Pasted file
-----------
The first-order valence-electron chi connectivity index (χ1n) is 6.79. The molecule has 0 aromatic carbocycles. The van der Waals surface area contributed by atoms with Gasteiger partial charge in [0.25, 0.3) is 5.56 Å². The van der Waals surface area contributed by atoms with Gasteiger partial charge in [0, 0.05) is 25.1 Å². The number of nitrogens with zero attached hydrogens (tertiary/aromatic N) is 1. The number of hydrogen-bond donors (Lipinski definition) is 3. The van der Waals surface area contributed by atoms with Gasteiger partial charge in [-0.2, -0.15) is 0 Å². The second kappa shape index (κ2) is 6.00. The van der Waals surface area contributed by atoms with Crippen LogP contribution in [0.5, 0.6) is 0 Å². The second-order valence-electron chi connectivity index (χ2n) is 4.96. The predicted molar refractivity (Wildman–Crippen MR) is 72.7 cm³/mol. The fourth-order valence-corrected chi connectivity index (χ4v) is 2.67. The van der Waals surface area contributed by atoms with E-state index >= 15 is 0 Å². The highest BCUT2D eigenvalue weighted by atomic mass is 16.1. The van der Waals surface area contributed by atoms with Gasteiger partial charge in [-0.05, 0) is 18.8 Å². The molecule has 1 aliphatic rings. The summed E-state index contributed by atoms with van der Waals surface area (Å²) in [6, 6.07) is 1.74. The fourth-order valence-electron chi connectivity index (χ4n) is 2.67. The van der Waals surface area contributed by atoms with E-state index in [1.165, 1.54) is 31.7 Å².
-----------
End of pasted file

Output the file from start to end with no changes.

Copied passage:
The first-order valence-electron chi connectivity index (χ1n) is 6.79. The molecule has 0 aromatic carbocycles. The van der Waals surface area contributed by atoms with Gasteiger partial charge in [0.25, 0.3) is 5.56 Å². The van der Waals surface area contributed by atoms with Gasteiger partial charge in [0, 0.05) is 25.1 Å². The number of nitrogens with zero attached hydrogens (tertiary/aromatic N) is 1. The number of hydrogen-bond donors (Lipinski definition) is 3. The van der Waals surface area contributed by atoms with Gasteiger partial charge in [-0.2, -0.15) is 0 Å². The second kappa shape index (κ2) is 6.00. The van der Waals surface area contributed by atoms with Crippen LogP contribution in [0.5, 0.6) is 0 Å². The second-order valence-electron chi connectivity index (χ2n) is 4.96. The predicted molar refractivity (Wildman–Crippen MR) is 72.7 cm³/mol. The fourth-order valence-corrected chi connectivity index (χ4v) is 2.67. The van der Waals surface area contributed by atoms with E-state index >= 15 is 0 Å². The highest BCUT2D eigenvalue weighted by atomic mass is 16.1. The van der Waals surface area contributed by atoms with Gasteiger partial charge in [-0.05, 0) is 18.8 Å². The molecule has 1 aliphatic rings. The summed E-state index contributed by atoms with van der Waals surface area (Å²) in [6, 6.07) is 1.74. The fourth-order valence-electron chi connectivity index (χ4n) is 2.67. The van der Waals surface area contributed by atoms with E-state index in [1.165, 1.54) is 31.7 Å².